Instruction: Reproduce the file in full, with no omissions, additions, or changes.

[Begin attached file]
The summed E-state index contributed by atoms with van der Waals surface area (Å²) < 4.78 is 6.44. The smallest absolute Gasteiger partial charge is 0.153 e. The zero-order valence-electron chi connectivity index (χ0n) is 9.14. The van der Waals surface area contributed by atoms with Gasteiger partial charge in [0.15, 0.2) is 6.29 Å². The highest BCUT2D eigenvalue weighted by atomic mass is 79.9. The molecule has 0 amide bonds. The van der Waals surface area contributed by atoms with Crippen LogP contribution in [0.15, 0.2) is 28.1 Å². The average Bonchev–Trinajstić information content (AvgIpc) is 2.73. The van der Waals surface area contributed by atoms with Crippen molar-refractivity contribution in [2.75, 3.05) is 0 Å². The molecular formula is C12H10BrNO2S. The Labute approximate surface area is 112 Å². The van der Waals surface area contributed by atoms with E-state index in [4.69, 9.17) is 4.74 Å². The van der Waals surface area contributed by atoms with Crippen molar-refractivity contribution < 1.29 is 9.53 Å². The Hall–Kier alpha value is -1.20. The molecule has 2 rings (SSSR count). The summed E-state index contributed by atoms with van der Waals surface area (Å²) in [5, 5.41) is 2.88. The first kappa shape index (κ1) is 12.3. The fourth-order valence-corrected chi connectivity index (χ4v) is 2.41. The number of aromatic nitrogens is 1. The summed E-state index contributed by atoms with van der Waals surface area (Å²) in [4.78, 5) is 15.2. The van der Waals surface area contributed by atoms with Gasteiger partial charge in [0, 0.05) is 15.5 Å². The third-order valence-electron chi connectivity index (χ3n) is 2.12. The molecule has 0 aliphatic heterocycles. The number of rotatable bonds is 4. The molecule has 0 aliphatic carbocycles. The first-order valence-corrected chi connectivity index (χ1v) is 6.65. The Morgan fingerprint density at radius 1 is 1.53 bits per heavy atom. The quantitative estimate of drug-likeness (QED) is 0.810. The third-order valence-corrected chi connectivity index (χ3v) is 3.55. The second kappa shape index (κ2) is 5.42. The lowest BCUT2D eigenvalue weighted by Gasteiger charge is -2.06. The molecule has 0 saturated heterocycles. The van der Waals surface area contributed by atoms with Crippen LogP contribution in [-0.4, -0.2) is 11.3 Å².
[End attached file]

The summed E-state index contributed by atoms with van der Waals surface area (Å²) < 4.78 is 6.44. The smallest absolute Gasteiger partial charge is 0.153 e. The zero-order valence-electron chi connectivity index (χ0n) is 9.14. The van der Waals surface area contributed by atoms with Gasteiger partial charge in [0.15, 0.2) is 6.29 Å². The highest BCUT2D eigenvalue weighted by atomic mass is 79.9. The molecule has 0 amide bonds. The van der Waals surface area contributed by atoms with Crippen LogP contribution in [0.15, 0.2) is 28.1 Å². The average Bonchev–Trinajstić information content (AvgIpc) is 2.73. The van der Waals surface area contributed by atoms with Crippen molar-refractivity contribution in [2.75, 3.05) is 0 Å². The molecular formula is C12H10BrNO2S. The Labute approximate surface area is 112 Å². The van der Waals surface area contributed by atoms with E-state index in [4.69, 9.17) is 4.74 Å². The van der Waals surface area contributed by atoms with Crippen molar-refractivity contribution < 1.29 is 9.53 Å². The Hall–Kier alpha value is -1.20. The molecule has 2 rings (SSSR count). The summed E-state index contributed by atoms with van der Waals surface area (Å²) in [5, 5.41) is 2.88. The first kappa shape index (κ1) is 12.3. The fourth-order valence-corrected chi connectivity index (χ4v) is 2.41. The number of aromatic nitrogens is 1. The summed E-state index contributed by atoms with van der Waals surface area (Å²) in [4.78, 5) is 15.2. The van der Waals surface area contributed by atoms with Gasteiger partial charge in [0, 0.05) is 15.5 Å². The third-order valence-electron chi connectivity index (χ3n) is 2.12. The molecule has 0 aliphatic heterocycles. The number of rotatable bonds is 4. The molecule has 0 aliphatic carbocycles. The first-order valence-corrected chi connectivity index (χ1v) is 6.65. The Morgan fingerprint density at radius 1 is 1.53 bits per heavy atom. The quantitative estimate of drug-likeness (QED) is 0.810. The third-order valence-corrected chi connectivity index (χ3v) is 3.55. The second kappa shape index (κ2) is 5.42. The lowest BCUT2D eigenvalue weighted by Gasteiger charge is -2.06. The molecule has 0 saturated heterocycles. The van der Waals surface area contributed by atoms with Crippen LogP contribution in [-0.4, -0.2) is 11.3 Å².